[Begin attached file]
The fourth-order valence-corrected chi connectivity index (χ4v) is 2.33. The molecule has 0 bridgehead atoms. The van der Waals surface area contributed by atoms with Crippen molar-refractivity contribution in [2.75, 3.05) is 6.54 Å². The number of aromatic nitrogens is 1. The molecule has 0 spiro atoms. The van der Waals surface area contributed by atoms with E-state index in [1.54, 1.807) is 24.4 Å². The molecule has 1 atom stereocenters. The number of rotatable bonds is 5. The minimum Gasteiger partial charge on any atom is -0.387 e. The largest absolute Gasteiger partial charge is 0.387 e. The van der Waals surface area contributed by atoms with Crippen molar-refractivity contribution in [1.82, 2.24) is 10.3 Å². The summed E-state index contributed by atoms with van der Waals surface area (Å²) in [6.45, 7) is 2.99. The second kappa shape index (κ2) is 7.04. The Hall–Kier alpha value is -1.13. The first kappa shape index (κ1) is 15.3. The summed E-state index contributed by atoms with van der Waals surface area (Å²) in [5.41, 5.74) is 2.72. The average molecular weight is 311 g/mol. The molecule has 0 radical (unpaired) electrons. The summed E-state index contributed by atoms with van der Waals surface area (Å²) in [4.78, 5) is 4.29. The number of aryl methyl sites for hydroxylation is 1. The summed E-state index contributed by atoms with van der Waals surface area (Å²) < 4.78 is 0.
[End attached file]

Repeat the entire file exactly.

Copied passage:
The fourth-order valence-corrected chi connectivity index (χ4v) is 2.33. The molecule has 0 bridgehead atoms. The van der Waals surface area contributed by atoms with Crippen molar-refractivity contribution in [2.75, 3.05) is 6.54 Å². The number of aromatic nitrogens is 1. The molecule has 0 spiro atoms. The van der Waals surface area contributed by atoms with E-state index in [1.54, 1.807) is 24.4 Å². The molecule has 1 atom stereocenters. The number of rotatable bonds is 5. The minimum Gasteiger partial charge on any atom is -0.387 e. The largest absolute Gasteiger partial charge is 0.387 e. The van der Waals surface area contributed by atoms with Crippen molar-refractivity contribution in [1.82, 2.24) is 10.3 Å². The summed E-state index contributed by atoms with van der Waals surface area (Å²) in [6.45, 7) is 2.99. The second kappa shape index (κ2) is 7.04. The Hall–Kier alpha value is -1.13. The first kappa shape index (κ1) is 15.3. The summed E-state index contributed by atoms with van der Waals surface area (Å²) in [5.41, 5.74) is 2.72. The average molecular weight is 311 g/mol. The molecule has 0 radical (unpaired) electrons. The summed E-state index contributed by atoms with van der Waals surface area (Å²) in [4.78, 5) is 4.29. The number of aryl methyl sites for hydroxylation is 1. The summed E-state index contributed by atoms with van der Waals surface area (Å²) < 4.78 is 0.